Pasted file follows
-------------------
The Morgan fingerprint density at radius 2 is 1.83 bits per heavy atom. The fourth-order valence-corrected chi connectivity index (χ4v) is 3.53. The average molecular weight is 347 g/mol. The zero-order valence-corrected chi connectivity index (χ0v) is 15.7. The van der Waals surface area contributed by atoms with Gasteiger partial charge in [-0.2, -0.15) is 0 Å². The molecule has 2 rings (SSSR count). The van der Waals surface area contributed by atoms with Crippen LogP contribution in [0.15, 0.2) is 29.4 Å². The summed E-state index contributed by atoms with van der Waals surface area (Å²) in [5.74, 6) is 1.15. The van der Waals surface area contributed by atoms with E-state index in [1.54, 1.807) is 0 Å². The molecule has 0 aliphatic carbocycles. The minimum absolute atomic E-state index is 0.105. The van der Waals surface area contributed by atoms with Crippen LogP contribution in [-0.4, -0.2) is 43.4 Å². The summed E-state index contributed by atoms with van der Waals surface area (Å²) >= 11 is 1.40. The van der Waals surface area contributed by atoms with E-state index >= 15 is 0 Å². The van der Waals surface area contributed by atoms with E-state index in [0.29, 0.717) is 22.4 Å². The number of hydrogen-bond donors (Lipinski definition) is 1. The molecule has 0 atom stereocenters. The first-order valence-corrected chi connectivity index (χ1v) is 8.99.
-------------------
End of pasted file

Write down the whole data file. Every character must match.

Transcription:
The Morgan fingerprint density at radius 2 is 1.83 bits per heavy atom. The fourth-order valence-corrected chi connectivity index (χ4v) is 3.53. The average molecular weight is 347 g/mol. The zero-order valence-corrected chi connectivity index (χ0v) is 15.7. The van der Waals surface area contributed by atoms with Gasteiger partial charge in [-0.2, -0.15) is 0 Å². The molecule has 2 rings (SSSR count). The van der Waals surface area contributed by atoms with Crippen LogP contribution in [0.15, 0.2) is 29.4 Å². The summed E-state index contributed by atoms with van der Waals surface area (Å²) in [5.74, 6) is 1.15. The van der Waals surface area contributed by atoms with E-state index in [1.54, 1.807) is 0 Å². The molecule has 0 aliphatic carbocycles. The minimum absolute atomic E-state index is 0.105. The van der Waals surface area contributed by atoms with Crippen LogP contribution in [-0.4, -0.2) is 43.4 Å². The summed E-state index contributed by atoms with van der Waals surface area (Å²) >= 11 is 1.40. The van der Waals surface area contributed by atoms with E-state index >= 15 is 0 Å². The van der Waals surface area contributed by atoms with E-state index in [0.29, 0.717) is 22.4 Å². The number of hydrogen-bond donors (Lipinski definition) is 1. The molecule has 0 atom stereocenters. The first-order valence-corrected chi connectivity index (χ1v) is 8.99.